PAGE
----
GERD Home > Additional Drugs That React With Prilosec
Prilosec can decrease the absorption of ketoconazole into your bloodstream, perhaps making it less effective. Your healthcare provider may need to increase your ketoconazole dosage to prevent this interaction from occurring.
Prilosec might increase the level of methotrexate in the blood, increasing the risk for methotrexate side effects. Check with your healthcare provider before combining these two medications.
Phenytoin (Dilantin, Phenytek)
Prilosec can increase the level of phenytoin in your blood, increasing your risk of phenytoin side effects. Your healthcare provider may need to decrease your phenytoin dosage to prevent this.
Rifampin may significantly decrease the level of Prilosec in the blood, making it less effective. These medications should not be combined.
St. John's Wort
St. John's wort may significantly decrease the level of Prilosec in the blood, making it less effective. These medications should not be combined.
Prilosec can increase the level of tacrolimus in your blood, which could increase your risk of tacrolimus side effects. Your healthcare provider may need to check your blood level and adjust your dose of tacrolimus as necessary.
Voriconazole can double the amount of Prilosec in your blood, increasing your risk of side effects. Typically, this is a significant problem only for people taking a high Prilosec dosage. However, you should talk to your healthcare provider before using these medications together.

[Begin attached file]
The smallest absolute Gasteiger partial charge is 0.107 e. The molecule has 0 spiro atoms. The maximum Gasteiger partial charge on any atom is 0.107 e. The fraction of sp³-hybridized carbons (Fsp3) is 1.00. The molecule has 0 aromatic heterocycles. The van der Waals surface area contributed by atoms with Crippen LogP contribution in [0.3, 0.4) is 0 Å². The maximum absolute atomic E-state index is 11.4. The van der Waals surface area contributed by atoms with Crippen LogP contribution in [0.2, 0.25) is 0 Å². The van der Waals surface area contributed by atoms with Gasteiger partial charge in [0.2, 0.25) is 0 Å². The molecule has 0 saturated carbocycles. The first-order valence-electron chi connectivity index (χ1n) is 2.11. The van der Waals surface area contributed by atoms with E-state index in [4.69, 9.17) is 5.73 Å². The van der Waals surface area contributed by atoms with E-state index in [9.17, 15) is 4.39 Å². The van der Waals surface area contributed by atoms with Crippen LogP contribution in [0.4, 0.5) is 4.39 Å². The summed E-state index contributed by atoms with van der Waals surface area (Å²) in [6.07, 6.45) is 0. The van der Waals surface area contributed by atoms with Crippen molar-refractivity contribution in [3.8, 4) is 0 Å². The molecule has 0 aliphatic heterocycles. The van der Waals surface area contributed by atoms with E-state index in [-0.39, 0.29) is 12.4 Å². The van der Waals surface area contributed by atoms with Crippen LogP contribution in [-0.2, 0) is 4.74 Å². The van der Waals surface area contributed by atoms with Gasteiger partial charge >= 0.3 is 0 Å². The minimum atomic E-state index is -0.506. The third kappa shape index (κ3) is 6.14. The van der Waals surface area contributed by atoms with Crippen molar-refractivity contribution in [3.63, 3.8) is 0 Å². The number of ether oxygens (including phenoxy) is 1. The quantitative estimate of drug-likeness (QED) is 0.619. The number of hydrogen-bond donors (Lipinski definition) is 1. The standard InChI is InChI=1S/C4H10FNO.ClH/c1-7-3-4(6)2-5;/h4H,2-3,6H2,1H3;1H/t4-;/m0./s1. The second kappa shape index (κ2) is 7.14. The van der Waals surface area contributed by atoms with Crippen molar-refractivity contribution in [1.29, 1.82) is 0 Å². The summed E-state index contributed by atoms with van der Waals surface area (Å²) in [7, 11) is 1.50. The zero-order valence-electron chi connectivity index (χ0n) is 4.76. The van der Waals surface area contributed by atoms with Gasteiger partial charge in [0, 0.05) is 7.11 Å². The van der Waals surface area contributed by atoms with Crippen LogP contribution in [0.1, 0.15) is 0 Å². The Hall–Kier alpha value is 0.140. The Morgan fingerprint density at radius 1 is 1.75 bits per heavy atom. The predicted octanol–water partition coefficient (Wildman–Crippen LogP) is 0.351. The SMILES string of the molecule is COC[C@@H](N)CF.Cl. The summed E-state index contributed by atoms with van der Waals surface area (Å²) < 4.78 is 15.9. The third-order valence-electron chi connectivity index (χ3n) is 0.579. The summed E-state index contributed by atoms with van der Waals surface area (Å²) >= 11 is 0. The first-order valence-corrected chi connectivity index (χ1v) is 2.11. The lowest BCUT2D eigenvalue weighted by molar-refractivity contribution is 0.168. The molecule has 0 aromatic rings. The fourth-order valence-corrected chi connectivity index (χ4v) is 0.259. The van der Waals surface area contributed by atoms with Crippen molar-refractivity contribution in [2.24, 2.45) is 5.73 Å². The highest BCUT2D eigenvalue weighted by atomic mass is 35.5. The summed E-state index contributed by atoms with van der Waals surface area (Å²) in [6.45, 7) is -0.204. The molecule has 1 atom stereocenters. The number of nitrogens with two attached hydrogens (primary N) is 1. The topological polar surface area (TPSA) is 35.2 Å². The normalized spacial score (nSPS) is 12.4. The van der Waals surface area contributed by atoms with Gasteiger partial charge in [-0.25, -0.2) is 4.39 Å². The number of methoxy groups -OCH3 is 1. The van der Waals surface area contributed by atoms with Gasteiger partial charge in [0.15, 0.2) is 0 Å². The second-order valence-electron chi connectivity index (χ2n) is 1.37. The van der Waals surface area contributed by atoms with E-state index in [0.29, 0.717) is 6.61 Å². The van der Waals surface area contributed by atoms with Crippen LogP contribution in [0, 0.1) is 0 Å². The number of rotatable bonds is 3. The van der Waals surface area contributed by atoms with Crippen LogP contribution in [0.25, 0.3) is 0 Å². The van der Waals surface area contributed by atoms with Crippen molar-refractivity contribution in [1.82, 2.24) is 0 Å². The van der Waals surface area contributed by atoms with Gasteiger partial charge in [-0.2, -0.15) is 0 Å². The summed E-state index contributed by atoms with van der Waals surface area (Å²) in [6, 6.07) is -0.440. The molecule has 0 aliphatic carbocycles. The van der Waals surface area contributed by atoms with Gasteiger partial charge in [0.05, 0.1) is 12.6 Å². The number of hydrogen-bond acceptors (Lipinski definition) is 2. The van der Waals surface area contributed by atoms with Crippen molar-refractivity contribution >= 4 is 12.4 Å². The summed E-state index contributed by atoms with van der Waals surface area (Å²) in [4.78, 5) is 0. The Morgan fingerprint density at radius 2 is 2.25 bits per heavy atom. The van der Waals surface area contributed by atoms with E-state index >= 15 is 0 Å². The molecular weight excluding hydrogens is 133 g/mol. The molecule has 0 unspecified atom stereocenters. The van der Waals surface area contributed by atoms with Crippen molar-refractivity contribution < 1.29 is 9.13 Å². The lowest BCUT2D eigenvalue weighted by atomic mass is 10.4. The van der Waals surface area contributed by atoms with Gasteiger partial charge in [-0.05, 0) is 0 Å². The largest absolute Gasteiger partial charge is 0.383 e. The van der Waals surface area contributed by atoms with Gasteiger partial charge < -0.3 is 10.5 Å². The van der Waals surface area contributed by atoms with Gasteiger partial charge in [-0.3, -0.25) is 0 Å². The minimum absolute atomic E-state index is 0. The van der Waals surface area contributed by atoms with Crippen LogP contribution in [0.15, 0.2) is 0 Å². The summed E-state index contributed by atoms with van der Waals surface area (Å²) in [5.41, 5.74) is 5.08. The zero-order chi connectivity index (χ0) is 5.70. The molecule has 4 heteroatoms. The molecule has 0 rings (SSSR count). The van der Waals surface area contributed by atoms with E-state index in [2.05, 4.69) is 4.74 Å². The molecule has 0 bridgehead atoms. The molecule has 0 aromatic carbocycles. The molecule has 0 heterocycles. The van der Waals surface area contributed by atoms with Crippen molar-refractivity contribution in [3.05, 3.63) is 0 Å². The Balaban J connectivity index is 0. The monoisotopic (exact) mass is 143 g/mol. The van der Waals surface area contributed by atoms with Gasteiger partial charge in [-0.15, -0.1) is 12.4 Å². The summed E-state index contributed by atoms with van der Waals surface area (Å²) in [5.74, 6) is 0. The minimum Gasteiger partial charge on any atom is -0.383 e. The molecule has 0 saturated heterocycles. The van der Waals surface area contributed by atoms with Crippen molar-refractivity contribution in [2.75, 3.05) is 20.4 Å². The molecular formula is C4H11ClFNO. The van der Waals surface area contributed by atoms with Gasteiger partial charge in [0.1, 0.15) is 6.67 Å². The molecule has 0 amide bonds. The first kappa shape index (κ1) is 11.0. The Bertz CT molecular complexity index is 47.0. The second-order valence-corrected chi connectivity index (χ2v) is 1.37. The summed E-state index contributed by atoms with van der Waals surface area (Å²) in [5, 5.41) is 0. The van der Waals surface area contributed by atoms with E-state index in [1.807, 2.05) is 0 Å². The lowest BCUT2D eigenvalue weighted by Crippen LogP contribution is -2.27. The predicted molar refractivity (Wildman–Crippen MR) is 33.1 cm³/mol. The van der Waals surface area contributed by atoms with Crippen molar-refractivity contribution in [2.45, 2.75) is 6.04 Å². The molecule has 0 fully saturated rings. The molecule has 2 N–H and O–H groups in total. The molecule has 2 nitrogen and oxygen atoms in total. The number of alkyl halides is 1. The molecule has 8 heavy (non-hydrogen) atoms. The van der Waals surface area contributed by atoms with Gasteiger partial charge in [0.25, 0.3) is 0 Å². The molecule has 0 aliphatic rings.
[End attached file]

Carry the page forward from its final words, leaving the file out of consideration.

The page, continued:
Warfarin (Coumadin, Jantoven)
Prilosec can increase the level of warfarin in your blood, increasing your risk of bleeding. Your healthcare provider should monitor you closely and adjust your warfarin dose as necessary.
Written by/reviewed by: Kristi Monson, PharmD;Arthur Schoenstadt, MD
Last reviewed by: KristiMonson, PharmD;
List of references (click here):
Prilosec [package insert]. Wilmington, DE: AstraZeneca Pharmaceuticals LP;2014 February.
Food and Drug Administration. FDA drug safety communication; low magnesium levels can be associated with long-term use of proton pump inhibitor drugs (PPIs) (3/2/11). FDA Web site. Available at: http://www.fda.gov/Drugs/DrugSafety/ucm245011.htm. Accessed March 17, 2011.
Clinical Pharmacology [database online]. Drug Interaction Report. Tampa, FL: Gold Standard, Inc.; 2010. Available at: http://www.clinicalpharmacology.com. Accessed March 17, 2011.
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